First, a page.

“Click here to start your blog,” it says on the home page. As if to say, “Hey, it’s easy! Anyone can do it.”
During the journey of setting up l’Esprit de la Côte, my own blog identity, I was struck by similarities with childbirth. “With what?!” you say incredulously. Yes, with childbirth. And the idea gradually hatched into this, beginning with….
Family Planning – Many of us skip this step, in our eagerness to progress to step 2 ( 🙂 ), but there are a few meticulous souls who consider whether they have the constitution and commitment to bring a child into the world. After all, there’s more to it than the fun of conception or the satisfaction of holding that newborn in your arms. The care and feeding of this new little being is no small matter – are there enough ideas to produce posts for more than a month, do I want to deal with the occasional discord that seems to arise among “family members”? (That in itself was almost enough to discourage me.) And, am I willing to go through what I now recognize as the excruciating process of birthing a blog? On the plus side, there is the encouragement of friends and relatives – “Hey, you’ve really got something to say,” and “You’re not getting any younger, you know.”
What kind of family do you want to have? From the How to Blog guidelines: “Pick one area in which you’re proficient and make your blog about that single topic.” Ha! I want to talk about three different areas, and I’ll be damned if I’m going to go through this process three times. No, this will be an only child – with multiple personalities.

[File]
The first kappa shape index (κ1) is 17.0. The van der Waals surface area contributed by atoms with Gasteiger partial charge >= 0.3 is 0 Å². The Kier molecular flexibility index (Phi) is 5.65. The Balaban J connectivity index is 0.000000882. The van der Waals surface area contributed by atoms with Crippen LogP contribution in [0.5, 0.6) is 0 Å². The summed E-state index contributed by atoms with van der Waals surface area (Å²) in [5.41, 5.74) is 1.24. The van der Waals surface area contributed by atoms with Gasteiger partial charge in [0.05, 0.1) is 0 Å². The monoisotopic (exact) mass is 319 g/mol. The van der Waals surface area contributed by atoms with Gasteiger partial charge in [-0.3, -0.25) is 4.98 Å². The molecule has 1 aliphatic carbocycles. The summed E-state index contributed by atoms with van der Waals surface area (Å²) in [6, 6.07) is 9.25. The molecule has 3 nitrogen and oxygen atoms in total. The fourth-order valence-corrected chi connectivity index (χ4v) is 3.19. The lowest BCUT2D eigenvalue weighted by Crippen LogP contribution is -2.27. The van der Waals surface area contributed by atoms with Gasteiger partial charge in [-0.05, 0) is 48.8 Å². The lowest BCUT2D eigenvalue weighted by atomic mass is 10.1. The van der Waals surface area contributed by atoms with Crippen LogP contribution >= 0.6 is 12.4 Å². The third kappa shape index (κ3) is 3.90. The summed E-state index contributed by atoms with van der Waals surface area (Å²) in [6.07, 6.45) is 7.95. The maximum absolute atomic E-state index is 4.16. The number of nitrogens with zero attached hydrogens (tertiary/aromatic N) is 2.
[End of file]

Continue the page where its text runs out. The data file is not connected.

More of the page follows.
Conception – So you’ve given yourself the go-ahead to move forward with a life-changing undertaking. Conception seems like it should be the most enjoyable step of all, right? But I went blank on this. No recollection of that act. Maybe it’s just asexual reproduction. You know, like liverworts and slime mold. But surely this consummate creative act involves, well, consummation. So who is the partner, the co-creator? Those of you more experienced writers are already answering this with a gleam in your eye, but my “light bulb” moment took a while. ……….Aha! Just one word – muse. This raises all sorts of delicious possibilities, doesn’t it? So who is my muse, when did this delectable act of creation take place, and why the hell don’t I remember anything about it?!
Gestation – Next comes the 9 month process when cells divide, organs develop, and the little being takes shape. In the warmth of the creative womb, post ideas begin to evolve, clever turns of phrase pop into your head, and the framework of the whole thing begins to materialize. These begin more and more to occupy your thoughts throughout the day and to inhabit those increasing sleepless nights. They kick the breath out of you, roll around in your gut, and even hiccup as a particularly pungent idea begins to percolate. I don’t remember the exact timing, but I think my blog gestation period was somewhere on the order of 5-6 months. At least. Yes, really.
Naming is also requisite during this time. You want your offspring to reflect you, your expectations, etc., but not be too pretentious, too random, or too obvious – still hanging on to some degree of anonymity (in the case of the blog, anyway). So l’Esprit de la Côte – how pretentious, random, and obvious (at least to those who know me) can you get? Well, I like it.